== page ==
#9 – John Isner vs. Nicolas Mahut
6-4. 3-6. 6-7. 7-6. 70-68.
One of those scores is not like the other. One of those scores does not belong.
For three remarkable days, two unknown tennis players captured the world in a fascinating battle of wills. Just a quick rundown by the numbers, which, as Mahut said after the match, “speak for themselves.”
– At a time of 11:05, it is the longest match in history.
– The 5th set clocked in at 8:00. The longest set in history, by far. In fact, this set was longer than the 2nd-longest match in history (that was a 2004 French Open 1st round match that ran at 6:33).
– They played a record 183 games. 138 of them were in the 5th set. Nothing comes close – not even before the tiebreaker rule was introduced.
– The aces… oh my, the aces. By the middle of the 5th set, these guys were dragging their feet, barely able to move. So of course the ace numbers piled up. It ended up Isner 113, Mahut 102. Both are 1-2 in the record books for most aces in a match. Ivo Karlovic sits in 3rd with a paltry 78.
– They played 118 games on June 23, the 2nd day of the match. To put that in perspective, Serena Williams played just 129 games total en route to her 4th Wimbledon title this year.
The scoreboard broke, stuck at 47-47 in the 5th set. IBM informed Wimbledon officials this was because it was only programed to go that high (they fixed it very quickly).
Eventually, darkness overcame the English sky once again, and both gladiators retreated to ice baths and massages tied at 59 apiece. Fellow American Andy Roddick came back with buckets of food for Isner to help him recoop the calaries and energy he lost. Isner claimed that he “could have ate twelve Big Macs” that night.
“This is beyond anything I’ve ever seen,” said Roger Federer after the sun had set on Day 2. “It’s absolutely amazing. I have almost no words anymore watching this. …when I was watching this, I didn’t know whether to laugh or cry. It was too much.”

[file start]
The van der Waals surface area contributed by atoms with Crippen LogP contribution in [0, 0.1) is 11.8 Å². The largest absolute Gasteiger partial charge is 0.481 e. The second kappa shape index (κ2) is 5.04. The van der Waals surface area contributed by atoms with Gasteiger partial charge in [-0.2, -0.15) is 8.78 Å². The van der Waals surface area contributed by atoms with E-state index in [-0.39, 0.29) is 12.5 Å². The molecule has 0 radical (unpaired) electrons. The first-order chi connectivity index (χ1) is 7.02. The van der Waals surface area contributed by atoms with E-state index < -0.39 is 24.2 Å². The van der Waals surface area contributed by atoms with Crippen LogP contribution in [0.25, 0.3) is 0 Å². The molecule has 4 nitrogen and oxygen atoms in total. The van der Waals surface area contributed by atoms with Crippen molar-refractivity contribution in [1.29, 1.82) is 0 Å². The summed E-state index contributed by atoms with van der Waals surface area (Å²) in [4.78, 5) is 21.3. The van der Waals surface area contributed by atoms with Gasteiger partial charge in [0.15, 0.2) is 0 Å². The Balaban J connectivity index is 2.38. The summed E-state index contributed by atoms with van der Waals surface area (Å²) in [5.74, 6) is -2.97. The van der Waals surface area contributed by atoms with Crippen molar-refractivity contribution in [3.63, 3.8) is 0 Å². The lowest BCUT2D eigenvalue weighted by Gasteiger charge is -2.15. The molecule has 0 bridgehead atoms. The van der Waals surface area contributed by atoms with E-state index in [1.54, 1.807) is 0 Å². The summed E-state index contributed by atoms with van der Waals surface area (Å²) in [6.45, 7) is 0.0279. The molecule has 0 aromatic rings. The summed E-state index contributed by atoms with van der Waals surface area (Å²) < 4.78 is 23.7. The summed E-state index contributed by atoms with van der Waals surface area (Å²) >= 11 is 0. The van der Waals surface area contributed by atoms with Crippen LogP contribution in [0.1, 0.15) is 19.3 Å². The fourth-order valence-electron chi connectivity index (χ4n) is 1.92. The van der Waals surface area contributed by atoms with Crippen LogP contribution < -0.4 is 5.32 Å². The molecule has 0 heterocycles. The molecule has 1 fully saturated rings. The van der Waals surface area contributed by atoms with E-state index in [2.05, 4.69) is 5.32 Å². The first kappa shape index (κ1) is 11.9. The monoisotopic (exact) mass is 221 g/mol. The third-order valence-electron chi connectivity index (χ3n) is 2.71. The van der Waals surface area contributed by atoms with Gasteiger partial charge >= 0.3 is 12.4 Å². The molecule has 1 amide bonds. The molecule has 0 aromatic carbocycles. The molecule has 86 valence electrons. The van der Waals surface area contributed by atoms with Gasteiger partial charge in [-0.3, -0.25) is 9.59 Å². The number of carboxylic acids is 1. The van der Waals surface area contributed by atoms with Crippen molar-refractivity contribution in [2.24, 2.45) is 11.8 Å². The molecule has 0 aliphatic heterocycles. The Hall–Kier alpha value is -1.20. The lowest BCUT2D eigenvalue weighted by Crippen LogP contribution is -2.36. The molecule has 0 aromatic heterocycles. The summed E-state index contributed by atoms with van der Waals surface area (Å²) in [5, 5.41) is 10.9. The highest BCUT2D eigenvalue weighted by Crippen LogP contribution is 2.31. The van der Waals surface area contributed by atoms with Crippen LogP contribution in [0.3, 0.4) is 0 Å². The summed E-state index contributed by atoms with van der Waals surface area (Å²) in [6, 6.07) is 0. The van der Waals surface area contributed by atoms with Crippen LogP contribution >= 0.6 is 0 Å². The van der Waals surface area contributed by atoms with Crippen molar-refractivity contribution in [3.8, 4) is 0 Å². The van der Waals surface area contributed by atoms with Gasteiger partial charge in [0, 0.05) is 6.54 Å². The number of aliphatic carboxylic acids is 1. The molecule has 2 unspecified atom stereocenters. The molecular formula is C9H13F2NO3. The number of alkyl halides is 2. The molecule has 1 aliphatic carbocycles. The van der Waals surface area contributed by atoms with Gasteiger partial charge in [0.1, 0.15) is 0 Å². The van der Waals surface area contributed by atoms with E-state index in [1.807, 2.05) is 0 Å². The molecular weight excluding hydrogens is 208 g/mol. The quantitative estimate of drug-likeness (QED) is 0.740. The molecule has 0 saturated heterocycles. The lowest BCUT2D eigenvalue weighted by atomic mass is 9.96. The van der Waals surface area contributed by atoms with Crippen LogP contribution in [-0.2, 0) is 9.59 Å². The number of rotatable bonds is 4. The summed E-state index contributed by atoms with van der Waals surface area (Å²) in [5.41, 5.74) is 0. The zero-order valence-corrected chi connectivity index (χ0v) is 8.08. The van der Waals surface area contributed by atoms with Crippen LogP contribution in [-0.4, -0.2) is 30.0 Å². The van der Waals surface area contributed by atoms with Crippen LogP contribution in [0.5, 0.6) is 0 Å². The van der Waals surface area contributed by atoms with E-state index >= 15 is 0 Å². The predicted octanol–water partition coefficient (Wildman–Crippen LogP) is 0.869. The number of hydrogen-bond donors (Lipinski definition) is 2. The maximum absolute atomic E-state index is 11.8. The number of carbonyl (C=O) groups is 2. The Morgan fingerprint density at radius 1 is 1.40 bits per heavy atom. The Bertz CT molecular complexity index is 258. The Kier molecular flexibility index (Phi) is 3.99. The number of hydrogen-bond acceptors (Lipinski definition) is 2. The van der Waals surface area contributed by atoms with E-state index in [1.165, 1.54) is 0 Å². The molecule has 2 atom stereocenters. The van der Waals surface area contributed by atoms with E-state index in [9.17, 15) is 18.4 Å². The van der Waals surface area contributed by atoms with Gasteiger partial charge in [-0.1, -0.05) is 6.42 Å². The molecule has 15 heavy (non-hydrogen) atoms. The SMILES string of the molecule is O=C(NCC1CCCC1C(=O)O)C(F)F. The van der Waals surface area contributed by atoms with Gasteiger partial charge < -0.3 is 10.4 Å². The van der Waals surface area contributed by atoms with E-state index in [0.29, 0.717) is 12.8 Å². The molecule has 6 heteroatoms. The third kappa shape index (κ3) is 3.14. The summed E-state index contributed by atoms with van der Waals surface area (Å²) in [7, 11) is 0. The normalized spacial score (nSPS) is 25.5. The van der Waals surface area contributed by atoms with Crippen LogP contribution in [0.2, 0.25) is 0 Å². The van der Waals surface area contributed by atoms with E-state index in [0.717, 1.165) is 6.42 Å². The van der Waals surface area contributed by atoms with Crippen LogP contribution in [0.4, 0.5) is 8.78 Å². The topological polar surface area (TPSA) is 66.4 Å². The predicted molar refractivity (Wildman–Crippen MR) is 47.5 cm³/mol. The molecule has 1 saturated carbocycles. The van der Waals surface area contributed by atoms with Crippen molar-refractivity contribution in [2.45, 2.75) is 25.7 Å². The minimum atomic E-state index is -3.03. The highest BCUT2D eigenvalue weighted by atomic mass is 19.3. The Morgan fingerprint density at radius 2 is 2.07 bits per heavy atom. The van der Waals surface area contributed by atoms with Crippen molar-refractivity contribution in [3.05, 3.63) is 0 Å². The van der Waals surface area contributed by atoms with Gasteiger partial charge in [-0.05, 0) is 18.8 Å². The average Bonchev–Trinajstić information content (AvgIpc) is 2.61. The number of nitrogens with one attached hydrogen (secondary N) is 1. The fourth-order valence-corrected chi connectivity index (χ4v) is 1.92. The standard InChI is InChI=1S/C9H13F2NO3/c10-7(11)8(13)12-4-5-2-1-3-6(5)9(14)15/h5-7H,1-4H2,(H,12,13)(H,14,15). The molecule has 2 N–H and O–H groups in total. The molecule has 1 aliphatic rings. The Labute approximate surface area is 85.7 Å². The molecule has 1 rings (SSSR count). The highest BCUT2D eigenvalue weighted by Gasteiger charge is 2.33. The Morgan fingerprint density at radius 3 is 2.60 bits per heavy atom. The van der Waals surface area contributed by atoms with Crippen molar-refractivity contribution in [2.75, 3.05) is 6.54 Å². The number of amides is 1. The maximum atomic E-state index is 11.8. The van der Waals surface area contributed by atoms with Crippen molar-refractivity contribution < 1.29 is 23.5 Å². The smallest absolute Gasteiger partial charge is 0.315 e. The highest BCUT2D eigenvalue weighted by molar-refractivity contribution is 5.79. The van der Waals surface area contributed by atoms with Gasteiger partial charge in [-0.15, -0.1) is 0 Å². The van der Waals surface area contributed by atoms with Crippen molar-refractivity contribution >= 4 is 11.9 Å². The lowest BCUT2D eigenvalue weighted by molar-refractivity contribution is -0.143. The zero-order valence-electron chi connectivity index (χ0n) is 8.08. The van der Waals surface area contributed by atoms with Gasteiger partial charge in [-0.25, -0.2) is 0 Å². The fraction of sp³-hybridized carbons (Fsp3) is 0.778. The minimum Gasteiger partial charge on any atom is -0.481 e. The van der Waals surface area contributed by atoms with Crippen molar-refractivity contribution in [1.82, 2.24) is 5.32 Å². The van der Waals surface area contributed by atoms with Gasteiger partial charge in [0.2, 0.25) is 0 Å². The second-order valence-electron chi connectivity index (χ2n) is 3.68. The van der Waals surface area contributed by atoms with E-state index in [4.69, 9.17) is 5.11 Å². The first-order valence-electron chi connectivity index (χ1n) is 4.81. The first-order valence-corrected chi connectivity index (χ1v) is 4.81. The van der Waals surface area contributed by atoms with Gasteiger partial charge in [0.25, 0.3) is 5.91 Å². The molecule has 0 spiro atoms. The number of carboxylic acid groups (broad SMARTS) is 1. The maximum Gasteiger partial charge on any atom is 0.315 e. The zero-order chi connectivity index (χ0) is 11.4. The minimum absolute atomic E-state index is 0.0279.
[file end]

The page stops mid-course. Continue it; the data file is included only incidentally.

“Well, what can you say about that?” chimed in Novak Djokovic. “I am very surprised. Everyone’s watching it in their locker room, everywhere.”
“I wanted a final verdict, win or lose,” said Isner about the end of Day 2. “I didn’t want to sleep on it.” But sleep (and eat) on it he did.
By the time the two embattled warriors re-entered Court 18 the next day, the small side-court bleachers were buzzing with anticipation. After 20 more games and an hour and five minutes more of grueling tennis, Isner claimed victory. He fell on the ground, and then walked to the net and embraced Mahut, who had a look of frustration on his face.
Mahut was clearly upset after the match. But can you blame him? “It’s really painful,” Mahut said after the match. “I thought he would make a mistake. I waited for that moment, and it never came.”
“It stinks someone had to lose,” said Isner. The world agreed. Isner went on to fall in straight sets in the 2nd round of the tournament, and also pulled out of the doubles portion. He had an up and down year, injuring his ankle along the way and ending the season outside the top 20. Mahut, whose long road to qualify for Wimbledon was a story in itself, failed to qualify for the US Open. Yet their three-day battle on the English grass of Court 18 will never be forgotten. And we’ll never see anything like it again.